Debbie Allen is a human vortex. Perhaps best known for appearing in the 1980 movie and television show Fame, and choreographing the latter, she is always on the run. In addition to traveling the world as the United States ambassador for cultural affairs, she directs for television, writes/directs/produces musicals, writes children’s books, and teaches at the Debbie Allen Dance Academy in Los Angeles. She has won two Emmys and a Golden Globe, and has a star on the Hollywood Walk of Fame.
The day Jennifer Edwards interviewed her for Dance Magazine, Allen wore large red glasses that matched her platform shoes, and a bindi on her forehead—an influence from her recent trip to India.
What techniques do you need to become a successful commercial dancer?
In the world today, you need ballet, hip hop, and I would say tap. You need that ballet base so that you have command of your legs and arms to do triple turns and layouts.
What do you say to students who don’t want to take ballet and only want to take jazz?
There is no jazz dance without ballet! And also without African dance. If you can do ballet and African dance, you can do anything. You also have stamina and you have grace. You can be fluid and lyrical, and you can be sharp and cutting. Ballet is always going to be the most important of techniques for any dancer.
Even your youngest students have great technique. How do you achieve this? I treat them like professionals. They are expected to be on time, to be quiet, and focus on the work at hand. The little ones are amazing. They are like sponges soaking it all up.
What do you personally like to teach?
I’ve really been enjoying my musical theater class because there are so many dancers who are too shy to speak or sing. For my first Broadway show, I was hired as a dancer but I got to be the understudy for the lead by saying “yes” I could sing and “yes” I could act. I took voice lessons twice a week for six months. I enjoy the musical theater classes because we find so much expression and so much confidence. I’m able to help them explore their other dimensions, and it’s always fun when you’re in the process of discovery.
Who are your role models and mentors?
The greatest role model is Katherine Dunham, the mother of jazz dance. A real pioneer, a woman with her own dance company, and an international celebrity. She is also an author of more than 10 books.
How important is it to be a triple threat?
Your versatility is your ability to work. I’ve never been without a job, knock on wood [she does], because I do so many different things. The more you do, the greater your vocabulary is, and the broader your dream can be.
How do you recommend a dancer prepare for an audition? You better warm up, that’s for sure! During the audition process, you have to find a way to stay focused. You have to be prepared, and know that it can be a really long process or even one that’s too short [she laughs], so you’d better put your best foot forward right from the start. And be prepared to do anything that is asked.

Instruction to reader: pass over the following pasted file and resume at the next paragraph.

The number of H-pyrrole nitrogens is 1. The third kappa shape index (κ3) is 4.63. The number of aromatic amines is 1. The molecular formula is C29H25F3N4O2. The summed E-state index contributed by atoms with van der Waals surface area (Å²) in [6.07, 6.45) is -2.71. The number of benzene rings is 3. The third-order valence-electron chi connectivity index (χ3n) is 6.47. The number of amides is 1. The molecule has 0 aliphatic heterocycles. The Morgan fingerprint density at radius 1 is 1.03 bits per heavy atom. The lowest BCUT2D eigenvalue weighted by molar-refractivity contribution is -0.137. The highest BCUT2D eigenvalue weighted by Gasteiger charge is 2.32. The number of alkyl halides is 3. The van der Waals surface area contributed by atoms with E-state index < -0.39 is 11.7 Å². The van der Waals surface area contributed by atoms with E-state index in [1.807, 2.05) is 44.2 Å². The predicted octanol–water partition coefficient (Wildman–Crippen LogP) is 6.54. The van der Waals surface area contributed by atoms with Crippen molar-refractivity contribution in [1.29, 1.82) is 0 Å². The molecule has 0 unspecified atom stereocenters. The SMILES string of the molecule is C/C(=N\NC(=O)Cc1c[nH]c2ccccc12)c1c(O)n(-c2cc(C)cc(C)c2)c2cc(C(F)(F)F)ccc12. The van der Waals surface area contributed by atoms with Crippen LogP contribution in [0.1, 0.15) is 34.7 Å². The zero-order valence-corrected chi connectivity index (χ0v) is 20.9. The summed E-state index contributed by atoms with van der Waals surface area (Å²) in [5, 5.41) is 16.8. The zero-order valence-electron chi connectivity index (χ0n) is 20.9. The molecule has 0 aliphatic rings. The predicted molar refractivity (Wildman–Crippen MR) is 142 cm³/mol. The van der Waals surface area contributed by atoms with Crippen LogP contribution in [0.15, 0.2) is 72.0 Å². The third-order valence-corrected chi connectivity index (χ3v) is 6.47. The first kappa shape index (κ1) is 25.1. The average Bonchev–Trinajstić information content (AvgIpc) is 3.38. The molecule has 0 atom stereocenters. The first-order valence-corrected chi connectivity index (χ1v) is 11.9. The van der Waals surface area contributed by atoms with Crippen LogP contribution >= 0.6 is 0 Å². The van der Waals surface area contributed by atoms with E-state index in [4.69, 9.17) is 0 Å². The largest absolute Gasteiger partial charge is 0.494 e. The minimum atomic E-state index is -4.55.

What are the biggest mistakes a dancer can make?
It’s not so much about mistakes as it is about preparedness and ability. There is a certain look, for example. If you have a ballet audition, there is a certain look. A hip hop audition, there is a certain look. If it’s jazz…maybe there is a certain eccentric look, whatever. Also, the pace at which you learn can be an asset or a hindrance. You can be very talented but take too much time. Choreographers don’t “take time.”
Are there any tricks to help students progress more quickly?
You can come out and do a wonderful competition move that may look exciting but that doesn’t tell us if you can dance. Most competition dancers can get away with “tricks,” but I realized when working with these kids that once I moved them out of their routine, their safety zone, they were lost. They didn’t have proper technique. So I don’t believe that there are or should be “tricks.” They don’t work in the professional world.
Where do you draw the line between pushing a student to work harder and keeping a dancer safe?
I think the only time safety becomes an issue is when I have students flying around doing the Cirque du Soleil techniques. Then it’s really a hazard. But otherwise, no. You need to work hard. You need to know what it is to sweat. Stamina is your power. It’s like on the basketball court. The players run up and down and up and down and they are judged by how quickly they recover. They have maybe 10 seconds to shoot some free throws, then they’ve got to go again. My daughter is dancing with Ailey II, and they rehearse six hours every day. So you keep working, but you need to know when it is time to rest. You can’t party all night.
Is there ever a point at which you look at dancers and know that their dream just wonï¿½t happen? Do you let them know? Do you encourage them in another direction?
No, I never let them know! It’s rare, but I have seen a few who don’t seem to be getting anywhere. But I just keep trying. If they have it in their hearts that they want to, I think they should keep trying.